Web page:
Boring 70s male fantasies about, & insidiously trope-riddled ideas of, women, disguised as intellectualism. Or, worse, somehow woven in with some threads of intellectualism. Plays with formalism? Check. Otherwise self-referential? Check. Comments on some meta-element of narrative? Check. Must be profound? Bah. I call fraudulence. Conservatism of worldview, disguised as subversion. Not like Borges or Rivette at all.
'He now had only one question...what side of the mirror was he on?' De Gregorio's debut film as a director is a wonderfully scripted and oft-macabre affair featuring a trio of wonderful performances by the three female leads. Pisier, Caron and Ogier are perfectly cast here and the music score by Michel Portal is just perfect. An under sung gem bearing discovery.
A confusing, mysterious dream... Fantastic performances, especially from Bulle Ogier and Marie-France Pisier. Beautifully shot with anamorphic lenses, the moody location and great use of light and colours add to the magic. It doesn't seem to exploit the opportunity by pushing the established theme further and fully commit to the surreal undertone - the second half looses some steam and becomes slightly repetitious.
it all began like a nice little mystery tale, but after a certain point the plot seemed to get crazier by the minute (in the WTF rather than WOW sense). the score stayed brilliant throughout, though. overall, the female acting was much more convincing than the dull male 'lead' - but the scene with the lobster should come with a warning for all the non-carnivores out there.
This is the first film directed by de Gregorio I have seen, though like many I am a huge fan of the Rivettes and the Bertolucci upon which he served as scenarist. In its functional concision, minimal means, and wily fabulations, this is not only wonderfully conceived stuff, but extremely well-realized. Less indebted to cinema's surrealism than literature's, SÉRAIL is like an André Breton ménage à trois fou.
In a series of decenterings on sex, property, class, gender-logocentrism, De Gregorio's tapestry of elisions in a closed milieu generates moderate visual pleasures and food fro thought, yet it is nowhere near other cinematic toyings with Borges. There are unexpected surreal confiscations of bourgeois etiquette and the barbarity it conceals but genuine cinematic vision is overall too self-referntial for its own good.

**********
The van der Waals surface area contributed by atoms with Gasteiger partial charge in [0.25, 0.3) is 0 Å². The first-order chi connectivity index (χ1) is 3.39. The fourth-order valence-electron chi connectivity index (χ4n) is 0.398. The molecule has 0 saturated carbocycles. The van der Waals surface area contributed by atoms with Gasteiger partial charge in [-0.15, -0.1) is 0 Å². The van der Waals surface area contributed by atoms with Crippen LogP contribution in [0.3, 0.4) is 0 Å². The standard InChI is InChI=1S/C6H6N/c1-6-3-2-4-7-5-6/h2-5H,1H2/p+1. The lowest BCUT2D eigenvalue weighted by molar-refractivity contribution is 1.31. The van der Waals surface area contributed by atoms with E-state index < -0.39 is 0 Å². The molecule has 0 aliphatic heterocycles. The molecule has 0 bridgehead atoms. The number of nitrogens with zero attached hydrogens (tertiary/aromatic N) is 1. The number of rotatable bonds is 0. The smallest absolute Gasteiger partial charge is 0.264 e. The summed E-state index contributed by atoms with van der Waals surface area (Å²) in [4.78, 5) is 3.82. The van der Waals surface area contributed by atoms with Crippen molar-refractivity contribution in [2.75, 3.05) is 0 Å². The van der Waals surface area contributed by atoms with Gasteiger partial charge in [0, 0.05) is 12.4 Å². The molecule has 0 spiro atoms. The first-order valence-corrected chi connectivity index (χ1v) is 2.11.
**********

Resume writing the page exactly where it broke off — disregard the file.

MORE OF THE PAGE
The ending, too abrupt. He was swindled, truly, brilliantly. But, perhaps, Surrealism is like that. A swindle. After the magic and desire and incredible images and imaginations, reality. The world reasserts itself in the sameness it is. The shutters are shut. The mansion of promised delights is just a decrepit huge old house without magic mirrors. I loved every moment of Surreal Estate.
Companion to several surreal French films of the 70s, Rivette's "Celine and Julie", Chabrol's "Alice ou la Derniere Fugue", Malle's "Black Moon". A poetic and gothic surrealism, labyrinthine, à la Borges. Worth watching for the magical performances of Bulle Ogier and Marie-France Pisier alone, damsels (not so in distress). Mystery melds into hallucination into the phantasmagoric... A beautiful self-referential mess.
Logiquement très inspirée par "Céline et Julie vont en bateau" et "Duelle" de Rivette, cette petite aventure mystérieuse s'avère globalement plaisante, notamment grâce aux toujours excellentes Bulle Ogier et Marie-France Pisier, au décor labyrinthique et au travail sur les couleurs et les lumières. Mais en refusant de devenir résolument surnaturelle (sauf à la fin), l'ambiance ne décolle jamais assez... (3,5 / 5)